Jamaican economist Dr Damien King is today (April 28) at the centre of controversy for a tweet in which he stood against student loan forgiveness, claiming it was an “arbitrary, unfair distribution of wealth”.
The tweet, seemingly done amid renewed conversation in the United States, triggered polarised reactions.
According to the executive director of the Caribbean Policy Research Institute (CAPRI), forgiving all student loans does “nothing” for poorer citizens who did not borrow and equally struggled through university/college while paying their tuition in full.
King thinks it would be “better” for all tertiary students to receive an equitable subsidy, regardless of their indebtedness.
“Forgiving student loans is a bad idea since it’s an arbitrary, unfair distribution of wealth. A non-borrowing student who is equally poor but hustled to pay his fees, resulting in less studying time & lower grades, gets nothing. Better to give all an equal amout, indebed or not (sic),” tweeted King.
The CAPRI director was immediately criticised by the Jamaican Twitterati for missing the point that tertiary indebtedness could also be viewed by those affected as an “arbitrary, unfair distribution of wealth” and questioned whether he had empirical or statistical evidence to prove loan-taking students ‘fared better’ than poorer students who paid their tuition.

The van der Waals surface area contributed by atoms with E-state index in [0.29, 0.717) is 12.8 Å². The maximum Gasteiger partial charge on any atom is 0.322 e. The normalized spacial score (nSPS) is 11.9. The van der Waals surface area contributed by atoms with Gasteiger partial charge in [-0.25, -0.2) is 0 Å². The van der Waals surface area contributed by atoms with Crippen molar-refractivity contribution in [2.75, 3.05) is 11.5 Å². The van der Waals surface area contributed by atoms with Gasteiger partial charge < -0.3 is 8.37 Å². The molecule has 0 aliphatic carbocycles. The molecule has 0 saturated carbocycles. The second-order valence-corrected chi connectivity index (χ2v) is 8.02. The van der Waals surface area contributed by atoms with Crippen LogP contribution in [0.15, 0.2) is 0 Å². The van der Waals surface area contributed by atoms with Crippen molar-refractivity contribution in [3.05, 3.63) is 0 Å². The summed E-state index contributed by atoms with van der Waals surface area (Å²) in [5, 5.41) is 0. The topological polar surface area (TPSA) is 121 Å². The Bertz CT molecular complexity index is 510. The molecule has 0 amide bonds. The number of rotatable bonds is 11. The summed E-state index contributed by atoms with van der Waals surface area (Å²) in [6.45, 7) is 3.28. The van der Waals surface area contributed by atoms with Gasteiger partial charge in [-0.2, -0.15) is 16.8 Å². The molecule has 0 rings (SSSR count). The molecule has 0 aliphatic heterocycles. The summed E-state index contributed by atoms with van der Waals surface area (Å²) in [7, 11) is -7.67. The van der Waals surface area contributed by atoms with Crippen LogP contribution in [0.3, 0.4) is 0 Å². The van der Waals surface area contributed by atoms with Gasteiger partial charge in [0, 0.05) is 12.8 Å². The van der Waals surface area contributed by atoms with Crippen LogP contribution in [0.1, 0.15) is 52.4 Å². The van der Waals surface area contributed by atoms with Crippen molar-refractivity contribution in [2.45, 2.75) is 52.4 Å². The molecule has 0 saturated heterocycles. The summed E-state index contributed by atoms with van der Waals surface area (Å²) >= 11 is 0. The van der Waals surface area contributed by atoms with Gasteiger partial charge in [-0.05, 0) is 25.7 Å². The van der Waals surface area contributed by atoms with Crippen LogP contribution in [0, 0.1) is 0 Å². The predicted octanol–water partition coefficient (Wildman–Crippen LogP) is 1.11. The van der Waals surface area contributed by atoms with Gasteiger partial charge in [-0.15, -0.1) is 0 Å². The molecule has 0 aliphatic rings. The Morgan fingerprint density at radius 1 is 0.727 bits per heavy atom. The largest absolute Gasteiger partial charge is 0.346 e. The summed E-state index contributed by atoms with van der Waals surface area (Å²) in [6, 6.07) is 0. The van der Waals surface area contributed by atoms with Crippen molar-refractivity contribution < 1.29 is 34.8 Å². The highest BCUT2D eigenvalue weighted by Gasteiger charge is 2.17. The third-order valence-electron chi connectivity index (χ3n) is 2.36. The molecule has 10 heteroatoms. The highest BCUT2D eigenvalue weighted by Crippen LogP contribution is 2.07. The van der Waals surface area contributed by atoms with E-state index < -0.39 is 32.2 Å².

Many Twitter ‘netizens’ did not ascribe to the suggestion that students with tertiary loans should effectively be ‘punished’ for wanting to further their education and subsequent earning prospects upon graduation, when the average cost of tuition incrementally increases year-over-year.
By the same reasoning, Twitter users noted that to ‘level the playing field’, perhaps the ultra-rich and their peers should not be getting tax breaks. In the same vein, internet pundits wondered whether King’s line of thought would change if his rhetoric was applied to hospitals, where those who remain healthy ‘do not benefit’ from others being sick and in need of healthcare.
Some went a step further to add that the days of working part-time to finance one’s way through university are ‘long dead’ and to hold on to such ideological beliefs speaks more to ‘faux-equality’ than equity.
Others, while agreeing with King’s perspective, argued that they would not support student loan forgiveness as the current system of tertiary education makes higher learning a financial burden.
“Until the ACTUAL problem here is addressed I’m against forgiving student loans. The ACTUAL problem is 10’s of thousands of dollars in loans are needed by many to go to college. Make a college education AFFORDABLE w/o having to take out these loans,” replied user @RealityOfItAll7.
Sections of US Twitter, unaware Jamaica has its own share of student indebtedness, got in on the backlash and urged King to ‘stay out of American business’.
Those who outright supported King’s sentiments contended that the raging Twittersphere ‘did not read’ the tweet as intentioned, thereby missing the context of his argument.
For those against student loan forgiveness, they consider the idea that they toiled to pay their tuition to being ‘unfair’ while others get ahead with ‘little difficulty’.